Scoot, Bob and I skipped out of Stovepipe Wells at the crack of dawn. My hope was to watch the sun light up the desert as we headed west. Unfortunately, we just got a glimpse of the sun and then a heavy overcast set in.
We pressed on climbing to almost 5,000 feet over the Towne Pass and roaring down the other side, with inclines as much as 9%, back down to sea level in the Panamint Valley.
Panamint gas station to fill up. It was still early, but we met Wally Henderson. Another great, interesting person. He lives in New Mexico but was out traveling with friends. I noticed he had a "smoke jumper" belt buckle on and asked if he knew a couple of jumpers I knew from the 60's. I misjudged his age by a few years. He was a smoke jumper in 1946 and 47. I did not even know that they jumped that far back. He said when he graduated from smoke jumper school, they were told not to think of making a career of it as, in a few years, water bombers would replace smoke jumpers. The Smoke Jumper Assoc. celebrates the 75th year of smoke jumping this year.
We began the next climb up to the top of another approximately 5000 foot pass and another roaring decent into Owens Lake and out of Death Valley. My neighbors, Vicki Bennett, a felt artist, and Rich Luker had sponsored me across Death Valley. I am sure Vicki was probably trying to link me and Death together some way.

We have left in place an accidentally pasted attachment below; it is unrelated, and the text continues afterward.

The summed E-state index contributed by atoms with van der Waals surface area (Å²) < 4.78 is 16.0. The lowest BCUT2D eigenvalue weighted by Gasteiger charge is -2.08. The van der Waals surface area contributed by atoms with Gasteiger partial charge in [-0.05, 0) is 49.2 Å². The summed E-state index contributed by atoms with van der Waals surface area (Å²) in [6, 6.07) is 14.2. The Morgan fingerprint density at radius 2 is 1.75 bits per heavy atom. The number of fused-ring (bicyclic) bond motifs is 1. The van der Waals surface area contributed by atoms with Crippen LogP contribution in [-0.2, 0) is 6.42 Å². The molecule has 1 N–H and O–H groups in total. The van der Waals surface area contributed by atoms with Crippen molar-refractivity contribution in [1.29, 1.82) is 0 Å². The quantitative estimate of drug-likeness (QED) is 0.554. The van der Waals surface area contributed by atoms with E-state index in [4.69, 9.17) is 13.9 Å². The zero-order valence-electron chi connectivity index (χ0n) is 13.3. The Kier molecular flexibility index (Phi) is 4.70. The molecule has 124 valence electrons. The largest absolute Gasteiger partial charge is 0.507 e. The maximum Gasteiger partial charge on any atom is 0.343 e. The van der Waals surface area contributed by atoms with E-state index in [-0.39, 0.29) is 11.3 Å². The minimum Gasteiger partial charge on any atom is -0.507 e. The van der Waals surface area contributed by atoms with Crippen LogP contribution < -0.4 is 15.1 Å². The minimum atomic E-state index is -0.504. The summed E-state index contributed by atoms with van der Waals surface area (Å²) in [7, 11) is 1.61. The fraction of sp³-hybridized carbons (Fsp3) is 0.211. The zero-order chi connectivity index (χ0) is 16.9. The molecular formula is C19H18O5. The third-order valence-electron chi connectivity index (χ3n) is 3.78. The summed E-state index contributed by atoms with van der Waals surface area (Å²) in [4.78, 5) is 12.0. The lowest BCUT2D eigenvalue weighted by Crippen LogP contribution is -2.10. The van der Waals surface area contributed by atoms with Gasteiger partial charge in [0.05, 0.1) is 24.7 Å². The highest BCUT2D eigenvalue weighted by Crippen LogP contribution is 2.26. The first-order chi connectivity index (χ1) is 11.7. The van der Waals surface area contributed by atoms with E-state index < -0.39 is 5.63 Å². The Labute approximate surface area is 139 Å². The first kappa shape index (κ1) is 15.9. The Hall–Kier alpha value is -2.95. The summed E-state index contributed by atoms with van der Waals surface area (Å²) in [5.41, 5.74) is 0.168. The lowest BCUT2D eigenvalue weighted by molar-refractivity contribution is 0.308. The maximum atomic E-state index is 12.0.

We got on US-395 for a short run to join CA-178. Again we began a climb to get over the Walker Pass at around 5,000 feet again and then roared down into Kern River Valley. The wide valley is lush and green with the water from the river and is watched over by the dry arid mountains on each side.
tac-toe on his skin with markers. Guess there is a paper shortage or they are really into recycling here.
We finished the valley and descended down the mountain on a 2 lane winding road lined with wild flowers to Bakersfield.
We blew through Bakersfield and out the other side on CA-58. We traveled through rich farming land and the old oil fields in the Antelope Plain. CA-58 makes a right turn and begins the climb up to the California Valley. The sign at the turn said "no services for the next 70 miles", just my kind of ride. It was a beautiful rolling ride with wildflowers everywhere. Then we climbed over another mountain range and descended into Santa Margarita.
Descending into to Santa Margarita we turned over 10,000 miles and, as you can see from the yellow light, running on fumes.
Morro Bay. Today was a great ride and I think one of the longest I have done on a scooter. If the sun had been out it would have probably been one of the most spectacular rides of my life; but it was still great and that is why I went so far in the rain. We got a classy room on the water and took the rest of the day off.
View Larger Map